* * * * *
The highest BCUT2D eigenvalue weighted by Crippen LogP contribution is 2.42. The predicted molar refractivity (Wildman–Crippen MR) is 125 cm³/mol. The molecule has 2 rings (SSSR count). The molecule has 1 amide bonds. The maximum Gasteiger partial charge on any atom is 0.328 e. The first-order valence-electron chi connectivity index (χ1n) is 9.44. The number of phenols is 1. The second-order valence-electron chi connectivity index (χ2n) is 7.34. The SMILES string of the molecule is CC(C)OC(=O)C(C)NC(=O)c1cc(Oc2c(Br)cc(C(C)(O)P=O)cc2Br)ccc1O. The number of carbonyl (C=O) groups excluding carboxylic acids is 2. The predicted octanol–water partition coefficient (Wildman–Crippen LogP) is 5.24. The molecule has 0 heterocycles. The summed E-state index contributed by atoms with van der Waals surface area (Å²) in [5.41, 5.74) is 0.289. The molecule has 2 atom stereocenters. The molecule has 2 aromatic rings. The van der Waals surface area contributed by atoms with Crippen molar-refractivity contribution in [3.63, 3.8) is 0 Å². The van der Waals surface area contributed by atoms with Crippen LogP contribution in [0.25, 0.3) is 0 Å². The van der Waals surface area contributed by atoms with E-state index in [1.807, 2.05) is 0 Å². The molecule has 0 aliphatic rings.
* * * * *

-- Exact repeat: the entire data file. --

The highest BCUT2D eigenvalue weighted by Crippen LogP contribution is 2.42. The predicted molar refractivity (Wildman–Crippen MR) is 125 cm³/mol. The molecule has 2 rings (SSSR count). The molecule has 1 amide bonds. The maximum Gasteiger partial charge on any atom is 0.328 e. The first-order valence-electron chi connectivity index (χ1n) is 9.44. The number of phenols is 1. The second-order valence-electron chi connectivity index (χ2n) is 7.34. The SMILES string of the molecule is CC(C)OC(=O)C(C)NC(=O)c1cc(Oc2c(Br)cc(C(C)(O)P=O)cc2Br)ccc1O. The number of carbonyl (C=O) groups excluding carboxylic acids is 2. The predicted octanol–water partition coefficient (Wildman–Crippen LogP) is 5.24. The molecule has 0 heterocycles. The summed E-state index contributed by atoms with van der Waals surface area (Å²) in [5.41, 5.74) is 0.289. The molecule has 2 atom stereocenters. The molecule has 2 aromatic rings. The van der Waals surface area contributed by atoms with Crippen molar-refractivity contribution in [3.63, 3.8) is 0 Å². The van der Waals surface area contributed by atoms with Crippen LogP contribution in [0.25, 0.3) is 0 Å². The van der Waals surface area contributed by atoms with E-state index in [1.807, 2.05) is 0 Å². The molecule has 0 aliphatic rings.